Compliance Corner: Commitment, My Favorite Core of Our Safety Program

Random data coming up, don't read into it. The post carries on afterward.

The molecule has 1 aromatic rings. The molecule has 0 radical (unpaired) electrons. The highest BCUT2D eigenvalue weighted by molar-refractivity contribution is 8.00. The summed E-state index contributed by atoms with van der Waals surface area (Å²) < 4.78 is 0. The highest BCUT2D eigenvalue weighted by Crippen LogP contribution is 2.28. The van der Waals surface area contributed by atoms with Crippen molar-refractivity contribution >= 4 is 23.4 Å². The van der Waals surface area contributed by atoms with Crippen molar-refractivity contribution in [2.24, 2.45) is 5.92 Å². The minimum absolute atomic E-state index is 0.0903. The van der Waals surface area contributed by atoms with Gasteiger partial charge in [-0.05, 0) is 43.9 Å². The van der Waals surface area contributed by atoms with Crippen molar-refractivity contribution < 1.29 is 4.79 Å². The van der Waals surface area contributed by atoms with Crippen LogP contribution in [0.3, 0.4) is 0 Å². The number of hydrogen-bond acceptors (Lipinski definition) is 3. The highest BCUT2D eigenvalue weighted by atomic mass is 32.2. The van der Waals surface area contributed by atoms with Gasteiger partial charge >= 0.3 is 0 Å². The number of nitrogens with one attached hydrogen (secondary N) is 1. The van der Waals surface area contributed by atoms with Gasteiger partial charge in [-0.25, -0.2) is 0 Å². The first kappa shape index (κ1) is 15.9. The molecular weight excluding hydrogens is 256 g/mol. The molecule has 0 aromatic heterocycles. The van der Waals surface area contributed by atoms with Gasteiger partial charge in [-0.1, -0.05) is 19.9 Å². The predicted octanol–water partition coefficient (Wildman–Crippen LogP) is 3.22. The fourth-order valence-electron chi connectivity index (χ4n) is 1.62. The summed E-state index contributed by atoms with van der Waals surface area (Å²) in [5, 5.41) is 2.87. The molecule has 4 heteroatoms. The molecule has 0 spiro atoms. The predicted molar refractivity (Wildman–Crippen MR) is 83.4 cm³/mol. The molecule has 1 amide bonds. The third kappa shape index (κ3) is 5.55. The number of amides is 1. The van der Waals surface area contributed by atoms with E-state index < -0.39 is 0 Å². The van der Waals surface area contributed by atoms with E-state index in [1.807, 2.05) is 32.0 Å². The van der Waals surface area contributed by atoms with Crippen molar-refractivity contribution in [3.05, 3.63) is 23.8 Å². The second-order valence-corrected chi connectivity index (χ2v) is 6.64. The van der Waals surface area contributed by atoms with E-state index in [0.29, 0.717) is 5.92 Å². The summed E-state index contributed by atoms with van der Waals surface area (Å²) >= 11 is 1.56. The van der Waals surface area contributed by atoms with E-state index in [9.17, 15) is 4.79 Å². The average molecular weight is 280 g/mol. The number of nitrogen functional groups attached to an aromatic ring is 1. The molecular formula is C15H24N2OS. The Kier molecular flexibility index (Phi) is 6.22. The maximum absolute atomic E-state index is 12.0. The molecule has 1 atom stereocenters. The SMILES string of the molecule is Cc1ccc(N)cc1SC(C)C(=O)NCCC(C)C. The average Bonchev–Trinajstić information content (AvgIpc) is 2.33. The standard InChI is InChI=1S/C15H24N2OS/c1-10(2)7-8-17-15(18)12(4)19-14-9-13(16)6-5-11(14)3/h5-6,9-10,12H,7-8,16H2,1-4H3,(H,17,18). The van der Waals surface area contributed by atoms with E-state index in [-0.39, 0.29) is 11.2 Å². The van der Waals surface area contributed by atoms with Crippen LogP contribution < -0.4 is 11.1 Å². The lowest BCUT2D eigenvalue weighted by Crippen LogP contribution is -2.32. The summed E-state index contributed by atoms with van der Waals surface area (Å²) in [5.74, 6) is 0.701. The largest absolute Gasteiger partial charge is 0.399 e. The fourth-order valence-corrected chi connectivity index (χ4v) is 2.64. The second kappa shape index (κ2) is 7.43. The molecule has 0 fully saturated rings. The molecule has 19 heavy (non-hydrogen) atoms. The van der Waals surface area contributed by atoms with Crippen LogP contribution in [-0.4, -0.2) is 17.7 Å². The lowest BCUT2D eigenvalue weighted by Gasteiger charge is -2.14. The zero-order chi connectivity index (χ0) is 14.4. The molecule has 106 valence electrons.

Commitment is one of the four cores of proACTive, ACTenviro’s company safety program, and is my new favorite word. I am sure you can imagine that, operating in the arena of occupational safety and health, our culture revolves around compliance. One of my goals with proACTive is to transition us from a culture of mere compliance to one of safety commitment. I need to have a culture where people are actively caring for one another. When it comes to employees, I believe there are three kinds: non-compliant, compliant and committed: (1) Non-compliant – “I will not follow your safety rules, because I am convinced the only way to complete this project is to take risks and shortcuts.” (2) Compliant – “I will follow your safety procedures, as long as someone (a manager, a supervisor or a peer observer) is watching me. But when that person leaves, I’ll take more risks and shortcuts.” (3) Committed – “I will follow the safety procedures in the moment of choice, when nobody is watching. This is who I am.” Where do you want your culture to be? For us, the answer is obvious – we want every employee to be committed to safety, not just compliant. So, the bigger question is, how do we get our non-compliant and compliant employees to be committed to safety in that moment of choice when nobody is watching? The best way to transform workers’ attitudes toward safety might be to rethink the company management approach. We had a guest speaker, Bill Sims, author of Green Beans & Ice Cream: the Remarkable Power of Positive Reinforcement, at a team meeting in 2018. We learned from him that the management system of choice for 99 percent of companies today is what he calls “leave alone / zap!” Here’s an illustrative example: have you ever walked past a group of employees doing everything safely and said nothing to them, and then immediately said something to the first employee doing something wrong? If you answered yes, then you’ve engaged in leave alone / zap. Does leave alone/zap change behavior? You bet it does. And that’s why it’s the favorite weapon of choice for most folks. Here is an example Bill Sims shared with our team: Think about it today as you drive home, when you might be driving about 10 mph over the speed limit, along with everyone else in the pack of cars. At this point, you are non-compliant, until you see the police officer pointing his radar gun at you. What do you (and everyone else) do to avoid being “zapped” with a speeding ticket? You hit the brakes. You (and the entire pack of cars) have just graduated to being compliant with the rules that the police want you to follow, at least for a while. How long does this shift in behavior last? About 30 seconds, and then you breathe a sigh of relief as the police officer disappears from your rearview mirror. Whew – he almost got you! Now, what’s your next behavior? For most of us, we hit the gas pedal and speed back up, and once again, we become non-compliant. From this short example, it is clear that punishment, negative reinforcement and “leave alone / zap” management systems fail to produce commitment, and they fail to change worker behavior in the moment of choice, when nobody is watching. The key is to get employees committed to safety, to do the right thing in that moment of choice. More punishment and negative reinforcement will get you more compliance, but it won’t get you commitment. To truly get commitment requires something that’s rarely delivered by today’s managers and leaders: workforce engagement and positive reinforcement. At ACTenviro, we know that employees who are psychologically aligned with our mission and values will be intrinsically motivated and better performers. Stay tuned as I reveal the 2nd of our four cores in June! – Krista Wood Harsono, Director of Compliance
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